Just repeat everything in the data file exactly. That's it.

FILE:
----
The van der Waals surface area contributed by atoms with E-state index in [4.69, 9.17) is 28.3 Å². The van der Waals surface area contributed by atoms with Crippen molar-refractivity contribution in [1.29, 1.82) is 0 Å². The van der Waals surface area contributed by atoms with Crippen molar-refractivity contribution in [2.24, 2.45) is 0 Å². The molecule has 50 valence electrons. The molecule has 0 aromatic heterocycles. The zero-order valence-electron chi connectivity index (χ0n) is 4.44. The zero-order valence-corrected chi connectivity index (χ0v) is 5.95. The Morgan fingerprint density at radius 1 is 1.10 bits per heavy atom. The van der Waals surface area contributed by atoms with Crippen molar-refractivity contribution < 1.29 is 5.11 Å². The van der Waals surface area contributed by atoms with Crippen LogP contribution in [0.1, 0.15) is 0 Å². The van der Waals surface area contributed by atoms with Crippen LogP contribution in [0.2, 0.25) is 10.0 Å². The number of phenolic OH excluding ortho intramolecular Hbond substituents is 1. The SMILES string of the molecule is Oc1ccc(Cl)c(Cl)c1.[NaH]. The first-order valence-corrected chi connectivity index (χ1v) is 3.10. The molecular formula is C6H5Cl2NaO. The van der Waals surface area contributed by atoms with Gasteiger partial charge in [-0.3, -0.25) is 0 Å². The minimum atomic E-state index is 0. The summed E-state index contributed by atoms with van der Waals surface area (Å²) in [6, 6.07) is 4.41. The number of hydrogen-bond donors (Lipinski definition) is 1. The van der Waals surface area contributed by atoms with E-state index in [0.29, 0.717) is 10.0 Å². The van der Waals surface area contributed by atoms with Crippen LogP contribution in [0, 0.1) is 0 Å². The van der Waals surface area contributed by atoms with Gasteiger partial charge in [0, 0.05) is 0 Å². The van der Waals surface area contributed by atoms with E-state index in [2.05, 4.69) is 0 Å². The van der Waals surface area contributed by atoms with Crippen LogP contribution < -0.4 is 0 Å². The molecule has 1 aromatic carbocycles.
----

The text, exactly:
The van der Waals surface area contributed by atoms with E-state index in [4.69, 9.17) is 28.3 Å². The van der Waals surface area contributed by atoms with Crippen molar-refractivity contribution in [1.29, 1.82) is 0 Å². The van der Waals surface area contributed by atoms with Crippen molar-refractivity contribution in [2.24, 2.45) is 0 Å². The molecule has 50 valence electrons. The molecule has 0 aromatic heterocycles. The zero-order valence-electron chi connectivity index (χ0n) is 4.44. The zero-order valence-corrected chi connectivity index (χ0v) is 5.95. The Morgan fingerprint density at radius 1 is 1.10 bits per heavy atom. The van der Waals surface area contributed by atoms with Crippen molar-refractivity contribution < 1.29 is 5.11 Å². The van der Waals surface area contributed by atoms with Crippen LogP contribution in [0.1, 0.15) is 0 Å². The van der Waals surface area contributed by atoms with Crippen LogP contribution in [0.2, 0.25) is 10.0 Å². The number of phenolic OH excluding ortho intramolecular Hbond substituents is 1. The SMILES string of the molecule is Oc1ccc(Cl)c(Cl)c1.[NaH]. The first-order valence-corrected chi connectivity index (χ1v) is 3.10. The molecular formula is C6H5Cl2NaO. The van der Waals surface area contributed by atoms with Gasteiger partial charge in [-0.3, -0.25) is 0 Å². The minimum atomic E-state index is 0. The summed E-state index contributed by atoms with van der Waals surface area (Å²) in [6, 6.07) is 4.41. The number of hydrogen-bond donors (Lipinski definition) is 1. The van der Waals surface area contributed by atoms with E-state index in [0.29, 0.717) is 10.0 Å². The van der Waals surface area contributed by atoms with Crippen LogP contribution in [0, 0.1) is 0 Å². The van der Waals surface area contributed by atoms with Gasteiger partial charge in [0, 0.05) is 0 Å². The van der Waals surface area contributed by atoms with E-state index in [2.05, 4.69) is 0 Å². The van der Waals surface area contributed by atoms with Crippen LogP contribution < -0.4 is 0 Å². The molecule has 1 aromatic carbocycles.